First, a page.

Relationship between AC and AVC and between AC and MC
Both marginal cost (MC) and average cost (AC) are derived from the total cost. They bear unique relationship. The relationship between MC and AC can be. Here are explanations of the relationship between average and marginal costs For example, average cost (AC), also called average total cost, is the total marginal cost (MC) is the incremental cost of the last unit produced. Let us learn about the relationship between Ac and AVC and between AC and MC. First, AC = AFC + AVC. Second, AC = TC/Q. ADVERTISEMENTS.
When marginal cost curve MC lies above the average cost curve AC, the latter is rising.
It is important to note that we cannot generalise about the direction in which marginal cost is moving from the way average cost is changing, that is, when average cost is falling we cannot say that marginal cost will be falling too. When average cost is falling, what we can say definitely is only that the marginal cost will be below it but the marginal cost itself may be either rising or falling. Likewise, when average cost is rising, we cannot deduce that marginal cost will be rising too.
When average cost is rising, the marginal cost must be above it but the marginal cost itself may be either rising or falling.
Relationship between Marginal Cost (MC) and Average Cost (AC) - Free BCom Notes
As a result, the average cost is falling. But beyond point K and up to point L marginal cost curve lies below the average cost curve with the result that the average cost curve is falling.
But it will seen that between K and L where the marginal cost is rising, the average cost is falling. It is therefore clear that when the average cost 4 is falling, marginal cost may be falling or rising. This can also be easily illustrated by the example of batting average.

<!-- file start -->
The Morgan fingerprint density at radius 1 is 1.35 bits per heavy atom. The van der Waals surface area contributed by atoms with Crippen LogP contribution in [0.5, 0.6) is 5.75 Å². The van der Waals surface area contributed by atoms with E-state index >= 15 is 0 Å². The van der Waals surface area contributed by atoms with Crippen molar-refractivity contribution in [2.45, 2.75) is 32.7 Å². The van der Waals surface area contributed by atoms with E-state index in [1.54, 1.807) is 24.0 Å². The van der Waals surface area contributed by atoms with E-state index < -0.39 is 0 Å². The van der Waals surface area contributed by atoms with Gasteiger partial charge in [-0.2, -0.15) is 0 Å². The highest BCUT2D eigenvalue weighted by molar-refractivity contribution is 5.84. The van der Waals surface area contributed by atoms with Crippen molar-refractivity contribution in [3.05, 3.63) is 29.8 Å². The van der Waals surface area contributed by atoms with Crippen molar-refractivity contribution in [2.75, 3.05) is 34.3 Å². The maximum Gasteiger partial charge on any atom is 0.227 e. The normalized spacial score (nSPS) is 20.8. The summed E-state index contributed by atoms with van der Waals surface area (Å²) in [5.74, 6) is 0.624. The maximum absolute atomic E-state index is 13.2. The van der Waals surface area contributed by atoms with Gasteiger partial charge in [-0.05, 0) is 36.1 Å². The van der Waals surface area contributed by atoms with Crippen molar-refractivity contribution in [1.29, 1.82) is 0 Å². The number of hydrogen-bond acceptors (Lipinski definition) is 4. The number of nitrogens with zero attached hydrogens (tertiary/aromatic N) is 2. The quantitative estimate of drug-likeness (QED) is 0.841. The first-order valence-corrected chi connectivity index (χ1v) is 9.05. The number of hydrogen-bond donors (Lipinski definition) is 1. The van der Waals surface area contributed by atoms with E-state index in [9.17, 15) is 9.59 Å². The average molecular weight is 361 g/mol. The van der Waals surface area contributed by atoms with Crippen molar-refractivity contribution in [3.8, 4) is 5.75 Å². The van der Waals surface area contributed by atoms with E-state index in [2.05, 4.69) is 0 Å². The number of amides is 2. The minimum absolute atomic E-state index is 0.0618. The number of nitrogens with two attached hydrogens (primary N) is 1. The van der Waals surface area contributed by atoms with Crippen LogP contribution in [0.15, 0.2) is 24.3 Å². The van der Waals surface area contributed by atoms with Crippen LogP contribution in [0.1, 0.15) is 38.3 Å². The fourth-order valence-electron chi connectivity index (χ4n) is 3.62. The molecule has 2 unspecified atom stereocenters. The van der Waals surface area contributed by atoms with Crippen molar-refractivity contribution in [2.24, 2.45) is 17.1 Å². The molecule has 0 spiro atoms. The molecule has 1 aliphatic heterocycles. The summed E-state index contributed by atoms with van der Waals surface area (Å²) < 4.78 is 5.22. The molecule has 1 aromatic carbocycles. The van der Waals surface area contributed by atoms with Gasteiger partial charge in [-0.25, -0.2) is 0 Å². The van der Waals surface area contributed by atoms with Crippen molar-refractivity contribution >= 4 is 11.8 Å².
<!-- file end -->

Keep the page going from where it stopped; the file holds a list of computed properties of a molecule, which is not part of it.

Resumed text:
If in his next innings he scores less than 50, say 45, his batting average will fall. But his marginal score of 45, though less than the average score may itself have risen.
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For instance, he might have scored 40 in his previous innings so that his present marginal score of 45 is greater than his previous marginal score.
Thus one cannot deduce about marginal cost as to whether it will be falling or rising when average cost is falling or rising. When MC rises above AC, it pulls the latter upwards. Here, the ray from the origin is also tangent to the corresponding point of total variable cost curve.
It shows that so long as the marginal cost curve lies below the average cost curve, the average cost falls pulled downwards by the marginal cost. On the other hand, when marginal cost lies above the average cost curve, the average cost rises pulled upwards by the marginal cost.
When marginal cost is equal to average cost, it is the minimum point of the latter.
It is important to note that as long as the marginal cost is less than average cost, each additional unit of output will add less to total cost in comparison to the average per unit cost incurred on the previous units.
This lowers the overall average cost of production.
Relationship between Marginal Cost (MC) and Average Cost (AC)
Hence, the average cost will continue to decline as long as the marginal cost is less-than the average cost whether the marginal cost is itself rising or falling. Further, when the marginal cost exceeds the average cost, each extra unit of output produced adds more to the total cost than the average cost incurred on the previous units, resulting in rise in the overall average cost of production.
This leads to a rise in the average cost curve, when the marginal cost is more than the average cost.